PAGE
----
_{max}*R*= 0.94, the coefficient 6.10, and −0.7 mainly depends on the pipe material. The figure suggests that a lower (

^{2}*Y*

_{u0}−

*Y*

_{d0})/

*H*

_{0}corresponds to a higher

*H*. It is either due to a lower initial water column length or a higher driving pressure.

_{max}### Effect of riser materials

*H*) in steel pipes. Because the elastic modulus of steel pipe is higher than that of the PVC pipes, the predicted maximum peak pressure is expected to be higher than for the previous runs. Figure 6 shows the calculated maximum peak pressure for steel pipes. The maximum pressure can be fitted into:with

_{max}*R*

^{2}= 0.88; a higher coefficient at the right-hand side suggests a higher

*H*value for a given initial condition comparing with the one of PVC pipe.

_{max}The acoustic wave speed of water in in pipes differs with the pipe material. Equation (14) suggests that for the same boundary condition, the ratio of the water-hammer type of pressure between steel and PVC riser is the ratio of the acoustic wave speed of water in these two pipes, which ranges from 1.98 to 3.62 for the tested cases (i.e. *D _{r}* = 0.055 to 0.3 m). The ratio of Equations (18) and (17) yields . The ratio ranges from 2.01 to 2.72 when the (

*Y*

_{fs0}−

*Y*

_{int0})/

*H*

_{0}changes from 0.05 to 1, which is in the range of the theoretical range analyzed above. Therefore, the analysis above is reasonable.

### Orifice opening size on maximum peak pressure

Figure 7 shows the orifice opening size when the maximum peak pressure occurs. The figure suggests that the maximum peak pressure happens when the *d/D _{r}* = 0.13–0.3. Among the simulated 193 cases, no obvious trend was observed. The averaged orifice size

*d*/

*D*for maximum peak pressure is 0.201 with standard deviation of 0.038. The standard deviation is 19% of the mean. Therefore, when designing orifice plates to mitigate geyser event, an orifice plate size between 0.13 and 0.3 times the riser diameter should be avoided.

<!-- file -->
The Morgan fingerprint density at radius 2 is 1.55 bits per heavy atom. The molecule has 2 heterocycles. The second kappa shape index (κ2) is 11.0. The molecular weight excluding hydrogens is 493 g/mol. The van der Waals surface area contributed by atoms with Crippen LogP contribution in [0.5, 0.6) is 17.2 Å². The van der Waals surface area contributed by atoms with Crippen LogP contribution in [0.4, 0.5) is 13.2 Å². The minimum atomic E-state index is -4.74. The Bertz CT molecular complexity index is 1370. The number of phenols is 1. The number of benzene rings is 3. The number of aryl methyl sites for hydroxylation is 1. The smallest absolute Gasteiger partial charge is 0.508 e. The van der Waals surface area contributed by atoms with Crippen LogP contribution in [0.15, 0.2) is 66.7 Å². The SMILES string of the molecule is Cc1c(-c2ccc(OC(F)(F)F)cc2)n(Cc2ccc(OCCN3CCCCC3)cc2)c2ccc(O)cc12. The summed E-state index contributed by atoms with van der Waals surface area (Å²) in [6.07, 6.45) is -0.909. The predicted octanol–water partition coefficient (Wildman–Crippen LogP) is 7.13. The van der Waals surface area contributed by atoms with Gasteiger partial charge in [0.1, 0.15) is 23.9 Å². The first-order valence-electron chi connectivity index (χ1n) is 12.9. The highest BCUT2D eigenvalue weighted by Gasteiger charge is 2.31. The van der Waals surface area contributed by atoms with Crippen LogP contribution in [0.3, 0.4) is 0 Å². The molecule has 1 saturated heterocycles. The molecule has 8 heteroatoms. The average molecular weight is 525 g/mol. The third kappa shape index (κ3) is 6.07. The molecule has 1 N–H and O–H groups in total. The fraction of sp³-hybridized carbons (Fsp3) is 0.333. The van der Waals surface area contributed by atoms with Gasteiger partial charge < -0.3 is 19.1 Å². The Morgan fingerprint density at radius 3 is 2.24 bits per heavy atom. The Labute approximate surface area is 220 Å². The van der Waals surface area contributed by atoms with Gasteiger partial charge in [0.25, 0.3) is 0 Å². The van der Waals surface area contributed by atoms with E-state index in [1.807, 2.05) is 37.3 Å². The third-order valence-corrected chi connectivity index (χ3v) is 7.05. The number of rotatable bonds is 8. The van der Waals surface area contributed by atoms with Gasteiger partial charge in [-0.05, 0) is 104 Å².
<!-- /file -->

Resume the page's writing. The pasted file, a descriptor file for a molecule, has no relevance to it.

_{r}## CONCLUDING COMMENTS

A model was developed and numerically solved for simulating the dynamics of the geyser event with an orifice plate as a mitigation method. The proposed model focused on predicting the pressure transient when the water column in the riser is pushed by a trapped air pocket from the bottom and impinges on the orifice plate. The model was also used to assess the sensitivities between the peak pressure on the orifice plate and a variety of physical parameters.

Firstly, the sensitivity analysis suggests that the initial water column length and the driving pressure are the dominant factors for the maximum peak pressure on the orifice plate. The diameter and height of the riser have minor effects on the maximum peak pressure. Secondly, the orifice size when the maximum peak pressure occurs is between 0.13 and 0.3 times the riser diameter. When designing the orifice plate, this range should be avoided to prevent the structure from damage due to the water-hammer effect. Thirdly, a pipe with higher elastic modulus corresponds to a higher maximum peak pressure given the same initial conditions. The higher maximum peak pressure is mainly induced by the increased acoustic speed of water in pipes with different materials.

The proposed model is with a number of assumptions and therefore has some limitations. Firstly, this is a one-dimensional model where all variables vary only with time. Secondly, the model assumes pure water in the water column. For riser with a larger diameter such as in prototype systems, the formation of air/water mixture may alter the density and acoustic velocity of the water column, and therefore the parameters used in the model should be adjusted accordingly. Thirdly, this study is a laboratory scaled model and the scale effect of air/water mixture flow is still unclear. At this stage, the model is developed under ideal condition and the detailed scale effect should still be further studied to expand the current model to prototype scale.

## ACKNOWLEDGEMENT

The writers gratefully acknowledge the financial support from the Natural Sciences and Engineering Research Council (NSERC) of Canada, EPCOR Inc., and Key Research and Development Program of Zhejiang (2020C03082).